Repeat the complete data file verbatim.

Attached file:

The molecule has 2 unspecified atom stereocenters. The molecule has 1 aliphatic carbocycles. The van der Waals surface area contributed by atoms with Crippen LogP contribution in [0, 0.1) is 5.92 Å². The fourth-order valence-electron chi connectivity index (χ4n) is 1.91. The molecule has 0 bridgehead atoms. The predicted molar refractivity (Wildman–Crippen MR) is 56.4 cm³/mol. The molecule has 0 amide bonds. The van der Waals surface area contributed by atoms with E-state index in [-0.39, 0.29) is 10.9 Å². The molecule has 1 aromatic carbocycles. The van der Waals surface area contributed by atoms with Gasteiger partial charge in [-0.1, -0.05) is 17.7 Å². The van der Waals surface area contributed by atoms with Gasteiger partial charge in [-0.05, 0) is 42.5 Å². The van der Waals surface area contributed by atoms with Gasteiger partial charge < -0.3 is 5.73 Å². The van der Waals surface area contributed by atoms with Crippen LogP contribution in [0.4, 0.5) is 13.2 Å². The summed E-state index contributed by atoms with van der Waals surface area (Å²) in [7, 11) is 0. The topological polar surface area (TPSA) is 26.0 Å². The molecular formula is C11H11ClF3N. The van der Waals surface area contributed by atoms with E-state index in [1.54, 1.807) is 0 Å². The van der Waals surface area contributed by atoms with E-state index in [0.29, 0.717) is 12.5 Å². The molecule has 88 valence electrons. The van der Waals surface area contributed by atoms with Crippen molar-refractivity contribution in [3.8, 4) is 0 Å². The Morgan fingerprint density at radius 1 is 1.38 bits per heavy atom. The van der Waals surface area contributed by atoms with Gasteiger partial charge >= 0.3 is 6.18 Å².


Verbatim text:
The molecule has 2 unspecified atom stereocenters. The molecule has 1 aliphatic carbocycles. The van der Waals surface area contributed by atoms with Crippen LogP contribution in [0, 0.1) is 5.92 Å². The fourth-order valence-electron chi connectivity index (χ4n) is 1.91. The molecule has 0 bridgehead atoms. The predicted molar refractivity (Wildman–Crippen MR) is 56.4 cm³/mol. The molecule has 0 amide bonds. The van der Waals surface area contributed by atoms with E-state index in [-0.39, 0.29) is 10.9 Å². The molecule has 1 aromatic carbocycles. The van der Waals surface area contributed by atoms with Gasteiger partial charge in [-0.1, -0.05) is 17.7 Å². The van der Waals surface area contributed by atoms with Gasteiger partial charge in [-0.05, 0) is 42.5 Å². The van der Waals surface area contributed by atoms with Gasteiger partial charge < -0.3 is 5.73 Å². The van der Waals surface area contributed by atoms with Crippen LogP contribution in [0.4, 0.5) is 13.2 Å². The summed E-state index contributed by atoms with van der Waals surface area (Å²) in [7, 11) is 0. The topological polar surface area (TPSA) is 26.0 Å². The molecular formula is C11H11ClF3N. The van der Waals surface area contributed by atoms with E-state index in [1.54, 1.807) is 0 Å². The van der Waals surface area contributed by atoms with E-state index in [0.29, 0.717) is 12.5 Å². The molecule has 88 valence electrons. The van der Waals surface area contributed by atoms with Crippen molar-refractivity contribution in [3.8, 4) is 0 Å². The Morgan fingerprint density at radius 1 is 1.38 bits per heavy atom. The van der Waals surface area contributed by atoms with Gasteiger partial charge >= 0.3 is 6.18 Å².